I'm working with an open source project right now that uses a __location__ macro to identify source files and lines for debugging.
If you happen to not be familiar with this concept... the __location__ macro is a #define, designed to take the standard c pre-processor macros for __FILE__ (the name of the current source file) and __LINE__ (the line in the current source file) and use some c language macro trickery to turn it into a single string that consists of the file name (foobar.c) and the file line (255) jammed together (ex, "foobar.c:255").
This was apparently done to simplify logging. You want to know where something went wrong? Well, then - just log the __location__ of your output, and now you know! Wonderful! Why futz around with two macros (__FILE__ and __LINE__) when you can just use __location__ instead?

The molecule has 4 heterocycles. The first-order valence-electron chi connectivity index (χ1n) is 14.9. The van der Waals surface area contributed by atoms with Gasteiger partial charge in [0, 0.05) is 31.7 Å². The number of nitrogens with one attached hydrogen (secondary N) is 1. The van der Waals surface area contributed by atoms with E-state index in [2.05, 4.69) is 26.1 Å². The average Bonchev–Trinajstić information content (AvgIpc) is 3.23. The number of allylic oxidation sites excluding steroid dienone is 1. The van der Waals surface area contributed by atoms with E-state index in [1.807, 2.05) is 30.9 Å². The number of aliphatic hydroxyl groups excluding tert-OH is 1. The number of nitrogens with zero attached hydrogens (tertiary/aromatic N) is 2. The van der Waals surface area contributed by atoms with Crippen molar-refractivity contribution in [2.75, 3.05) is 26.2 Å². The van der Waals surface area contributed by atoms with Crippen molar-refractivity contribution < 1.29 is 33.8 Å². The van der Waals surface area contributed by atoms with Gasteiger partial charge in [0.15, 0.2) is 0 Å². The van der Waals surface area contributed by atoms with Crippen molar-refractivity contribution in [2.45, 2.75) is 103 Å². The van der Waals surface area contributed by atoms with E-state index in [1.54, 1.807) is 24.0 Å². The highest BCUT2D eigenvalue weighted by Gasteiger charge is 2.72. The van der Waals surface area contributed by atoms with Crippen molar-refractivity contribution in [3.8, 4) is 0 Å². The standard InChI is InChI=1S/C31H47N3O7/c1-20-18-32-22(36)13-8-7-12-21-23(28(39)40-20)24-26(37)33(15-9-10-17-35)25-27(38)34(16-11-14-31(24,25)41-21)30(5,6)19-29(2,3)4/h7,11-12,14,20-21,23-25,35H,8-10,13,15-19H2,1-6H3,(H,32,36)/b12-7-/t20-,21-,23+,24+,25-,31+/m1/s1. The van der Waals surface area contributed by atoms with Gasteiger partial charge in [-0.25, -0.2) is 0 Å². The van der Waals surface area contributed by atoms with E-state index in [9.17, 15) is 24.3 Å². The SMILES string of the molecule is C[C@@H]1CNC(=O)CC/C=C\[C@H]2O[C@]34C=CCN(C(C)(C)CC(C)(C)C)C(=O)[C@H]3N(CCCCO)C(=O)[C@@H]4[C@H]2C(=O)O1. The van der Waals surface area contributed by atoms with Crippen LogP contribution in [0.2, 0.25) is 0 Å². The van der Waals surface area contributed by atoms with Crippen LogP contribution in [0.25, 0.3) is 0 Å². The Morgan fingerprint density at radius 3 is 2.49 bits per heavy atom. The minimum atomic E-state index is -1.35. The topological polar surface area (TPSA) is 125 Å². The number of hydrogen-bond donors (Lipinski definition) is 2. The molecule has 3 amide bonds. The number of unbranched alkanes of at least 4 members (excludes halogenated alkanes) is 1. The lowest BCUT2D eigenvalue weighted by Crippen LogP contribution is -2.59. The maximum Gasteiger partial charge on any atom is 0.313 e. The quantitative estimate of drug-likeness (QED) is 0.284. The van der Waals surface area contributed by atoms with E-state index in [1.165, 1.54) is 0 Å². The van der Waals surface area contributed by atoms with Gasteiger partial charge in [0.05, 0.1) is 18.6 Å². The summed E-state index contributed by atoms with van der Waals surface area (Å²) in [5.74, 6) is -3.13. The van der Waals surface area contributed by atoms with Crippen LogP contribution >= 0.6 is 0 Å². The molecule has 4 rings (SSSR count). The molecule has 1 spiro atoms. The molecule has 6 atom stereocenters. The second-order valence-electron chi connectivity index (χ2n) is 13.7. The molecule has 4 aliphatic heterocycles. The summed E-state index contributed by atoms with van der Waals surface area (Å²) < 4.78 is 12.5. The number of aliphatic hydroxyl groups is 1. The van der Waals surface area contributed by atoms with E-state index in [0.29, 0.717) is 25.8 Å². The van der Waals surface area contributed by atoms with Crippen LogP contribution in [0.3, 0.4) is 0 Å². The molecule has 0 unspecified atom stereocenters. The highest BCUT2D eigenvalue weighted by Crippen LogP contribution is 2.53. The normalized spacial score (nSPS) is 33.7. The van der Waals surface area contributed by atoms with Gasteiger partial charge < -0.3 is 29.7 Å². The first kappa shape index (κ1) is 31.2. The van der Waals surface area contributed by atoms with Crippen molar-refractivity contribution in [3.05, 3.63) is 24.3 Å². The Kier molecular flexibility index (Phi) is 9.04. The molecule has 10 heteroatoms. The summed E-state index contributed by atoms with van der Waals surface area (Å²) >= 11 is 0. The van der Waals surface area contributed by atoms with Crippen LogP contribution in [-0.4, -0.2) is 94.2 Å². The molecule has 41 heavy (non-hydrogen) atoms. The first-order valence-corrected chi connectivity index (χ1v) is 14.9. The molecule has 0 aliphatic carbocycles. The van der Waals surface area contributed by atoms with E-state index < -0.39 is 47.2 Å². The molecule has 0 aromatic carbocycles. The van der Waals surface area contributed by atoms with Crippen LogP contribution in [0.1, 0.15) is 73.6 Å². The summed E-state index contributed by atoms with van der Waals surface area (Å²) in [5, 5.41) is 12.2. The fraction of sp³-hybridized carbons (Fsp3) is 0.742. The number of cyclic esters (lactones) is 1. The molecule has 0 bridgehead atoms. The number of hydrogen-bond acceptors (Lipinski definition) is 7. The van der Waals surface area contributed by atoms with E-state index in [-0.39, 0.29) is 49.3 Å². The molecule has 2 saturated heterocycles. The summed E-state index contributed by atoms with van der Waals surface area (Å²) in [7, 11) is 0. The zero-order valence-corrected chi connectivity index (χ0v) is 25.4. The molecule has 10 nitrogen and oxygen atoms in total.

Except... each and every use of __location__ now creates a unique string.
And the compiler, when it goes to optimize read-only data, can no longer consolidate all those references to __FILE__ into a single string in rodata. Because you have helpfully replaced all (or almost all) of those references to __FILE__ with a reference to __location__, and now instead of on instance of the string "foobar.c" in your binary, you have strings for:
... and so on, and so on. One string for each __location__.
Quick calculation shows that, for this project, 10% of the size of the stripped binaries - over 15 megabytes of data - consists of these debugging strings.
My current pet project is to work on replacing the use of __location__ with the explicit use of the standard __FILE__ and __LINE__ macros, and (hopefully!) reclaim that space.